In effect, far from abandoning the old convoy system, Japan has ended up with something far more controlled. Some of the fleet are being hoisted aboard the government battleship, while the rest cling to tow ropes behind.

But the “reformers” still congratulate themselves on having introduced free-enterprise efficiency.

Japan’s experience forces us to rethink the role of banks in our societies. If we are to go the genuine free-enterprise route, then bankers should be forced to risk their own or their shareholders’ money in exchange for the profits, fat salaries and dividends they seek. If depositors want high returns, they should be forced to face high risks, as in any other business.

But if it is decided that all this is too risky, that any breakdown threatens the entire stability of the financial system, then — as in the United States in the late 1980s — the government has to step in with a system of tight regulations, inspections and savage, on-the-spot fines for misbehavior.

If, as in Japan, it is felt that the government cannot be so Draconian, there is no choice but to accept the seminationalization that we see in this country today. Banking is too important to be left to the bankers. The spasmodic, weak-kneed, after-the-event attempts to punish bad bankers is meaningless.

But even as these truths are being revealed, we have the bizarre campaign, financed largely by the banks, for a further “reform,” namely, privatization of the one institution holding Japan’s rickety financial system together — the government’s flourishing post office savings and insurance system. The banks and their very vocal supporters insist that the post offices compete unfairly with the private sector, and that the funds they gather end up financing a range of bureaucratic boondoggles and wasteful public works.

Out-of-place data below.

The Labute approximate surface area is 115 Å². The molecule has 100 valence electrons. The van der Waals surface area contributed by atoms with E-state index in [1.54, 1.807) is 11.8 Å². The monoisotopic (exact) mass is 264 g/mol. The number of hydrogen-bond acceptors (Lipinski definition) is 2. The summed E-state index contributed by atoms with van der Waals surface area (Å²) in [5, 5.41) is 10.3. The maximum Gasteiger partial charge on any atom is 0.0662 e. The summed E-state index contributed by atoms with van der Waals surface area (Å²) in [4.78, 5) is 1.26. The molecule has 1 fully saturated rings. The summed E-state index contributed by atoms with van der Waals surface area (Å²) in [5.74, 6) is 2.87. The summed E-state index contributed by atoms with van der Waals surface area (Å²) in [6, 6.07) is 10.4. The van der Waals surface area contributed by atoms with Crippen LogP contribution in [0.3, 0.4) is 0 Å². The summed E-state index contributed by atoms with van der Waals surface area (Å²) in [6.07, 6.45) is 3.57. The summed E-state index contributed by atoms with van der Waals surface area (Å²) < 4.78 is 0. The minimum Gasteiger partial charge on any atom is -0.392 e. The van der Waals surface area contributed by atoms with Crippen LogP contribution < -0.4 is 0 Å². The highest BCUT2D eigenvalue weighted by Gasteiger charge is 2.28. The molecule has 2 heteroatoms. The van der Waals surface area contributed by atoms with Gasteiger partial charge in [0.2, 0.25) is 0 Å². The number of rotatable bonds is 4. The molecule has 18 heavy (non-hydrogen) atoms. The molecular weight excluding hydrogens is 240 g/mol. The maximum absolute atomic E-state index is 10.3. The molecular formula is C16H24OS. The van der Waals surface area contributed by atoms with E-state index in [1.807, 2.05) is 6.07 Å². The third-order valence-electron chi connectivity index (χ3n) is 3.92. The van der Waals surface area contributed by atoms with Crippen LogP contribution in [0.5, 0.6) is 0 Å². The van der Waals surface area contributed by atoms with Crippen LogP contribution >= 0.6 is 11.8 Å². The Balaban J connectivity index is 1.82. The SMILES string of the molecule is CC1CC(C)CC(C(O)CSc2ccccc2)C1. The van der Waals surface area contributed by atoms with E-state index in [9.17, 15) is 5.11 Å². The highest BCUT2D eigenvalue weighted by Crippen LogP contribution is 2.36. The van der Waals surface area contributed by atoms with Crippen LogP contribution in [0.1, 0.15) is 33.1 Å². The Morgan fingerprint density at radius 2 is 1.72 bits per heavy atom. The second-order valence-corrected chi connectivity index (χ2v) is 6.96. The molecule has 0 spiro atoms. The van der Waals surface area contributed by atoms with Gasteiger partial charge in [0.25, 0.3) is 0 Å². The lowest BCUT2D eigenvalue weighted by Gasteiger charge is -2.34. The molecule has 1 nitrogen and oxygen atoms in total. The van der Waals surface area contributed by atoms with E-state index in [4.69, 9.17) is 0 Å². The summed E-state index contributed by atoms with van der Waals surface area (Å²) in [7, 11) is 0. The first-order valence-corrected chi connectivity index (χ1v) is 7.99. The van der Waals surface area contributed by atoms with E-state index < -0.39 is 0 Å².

In fact, if the public has preferred the safety and reliable service of the post office system, it was largely because of the incompetent and sometimes corrupt behavior of those same banks. In effect, the private system had become a conveyor belt directing the hard-earned savings of the public into the hands of bubble speculators, gangsters and corrupt politicians.

The post office system has, as required by law, simply delivered the deposits of a trusting public into the hands of the bureaucrats. If the bureaucrats then wasted the funds on pet projects or empire building, that was hardly the fault of the post offices.

Which brings me to yet another kaikaku: the plan of the previous Hashimoto administration to totally reform the bureaucratic system. Years of discussion produced a mouse, and even the mouse has yet to be let out of its cage.

Japan’s first priority should be to end the absurd system whereby each ministry is free to claim a fixed share of government funds and then squander it as the ministry’s bureaucrats see fit. Someone at the top has to ride herd, to decide what is needed in the national interest rather than the interests of particular groups. That would be real reform.